Horemkhaef was an Ancient Egyptian local official who lived in the Second Intermediate Period. He had the titles first inspector of priests of Horus from Nekhen and overseer of fields. Therefore, he was most likely the main priest at the local temple at Nekhen (known to the Greeks as Hierakonpolis), where Horus was worshipped.

Horemkhaef is known from his tomb at Nekhen. The rock-cut tomb is small, but is one of the few tombs of that period with a painted decoration in the chapel. In front of the chapel was a courtyard where a stela was found.[1] The stela is now in the Metropolitan Museum of Art in New York and reports the journey of Horemkhaef to Itjtawy, the Middle Kingdom capital. There he received in front of the king, a new cult image of Horus and his mother, most likely Isis.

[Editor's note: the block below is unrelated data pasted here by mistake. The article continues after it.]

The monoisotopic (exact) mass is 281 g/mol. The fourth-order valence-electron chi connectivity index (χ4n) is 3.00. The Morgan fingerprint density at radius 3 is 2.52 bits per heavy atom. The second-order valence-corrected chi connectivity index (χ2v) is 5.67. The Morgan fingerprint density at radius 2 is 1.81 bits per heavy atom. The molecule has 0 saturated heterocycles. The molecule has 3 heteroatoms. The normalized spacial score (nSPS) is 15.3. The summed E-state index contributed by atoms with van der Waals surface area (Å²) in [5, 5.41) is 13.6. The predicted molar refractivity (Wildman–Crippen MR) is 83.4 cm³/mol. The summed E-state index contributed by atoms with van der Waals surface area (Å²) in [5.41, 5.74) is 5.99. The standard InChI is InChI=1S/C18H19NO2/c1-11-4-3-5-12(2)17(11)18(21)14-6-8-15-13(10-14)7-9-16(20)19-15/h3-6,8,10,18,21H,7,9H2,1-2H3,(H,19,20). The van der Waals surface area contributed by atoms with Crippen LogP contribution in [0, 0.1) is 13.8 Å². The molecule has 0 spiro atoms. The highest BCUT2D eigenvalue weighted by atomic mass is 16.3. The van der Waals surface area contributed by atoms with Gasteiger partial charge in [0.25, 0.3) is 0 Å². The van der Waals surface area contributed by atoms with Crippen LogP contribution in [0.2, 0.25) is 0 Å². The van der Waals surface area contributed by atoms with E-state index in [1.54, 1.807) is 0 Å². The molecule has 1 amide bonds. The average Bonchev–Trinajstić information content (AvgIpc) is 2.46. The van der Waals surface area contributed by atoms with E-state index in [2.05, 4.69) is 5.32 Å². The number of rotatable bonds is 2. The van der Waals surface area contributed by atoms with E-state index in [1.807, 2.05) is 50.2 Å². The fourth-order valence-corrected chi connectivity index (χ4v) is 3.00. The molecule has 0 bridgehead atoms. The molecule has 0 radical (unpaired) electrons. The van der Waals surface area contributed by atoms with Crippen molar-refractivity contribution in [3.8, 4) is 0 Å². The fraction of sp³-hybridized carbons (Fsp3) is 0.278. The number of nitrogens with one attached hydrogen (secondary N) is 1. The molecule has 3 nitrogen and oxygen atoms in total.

The tomb of Horemkhaef is small, but has the unusual painted decoration. The draughtsman Sedjemnetjeru, who most likely was the artist responsible for decorating the chapel, is depicted in the tomb.[2]


  1. William C. Hayes: Horemkhaeuef of Nekhen and his trip to It-Towe, in Journal of Egyptian Archaeology 33 (1947), 3-11
  2. W. V. Davies: The dynastic tombs at Hierakonpolis: the lower group and the artist Sedjemnetjeru, in: W. V. Davies (Hrsg.), Colour and Painting in Ancient Egypt, London 2001, 119-20
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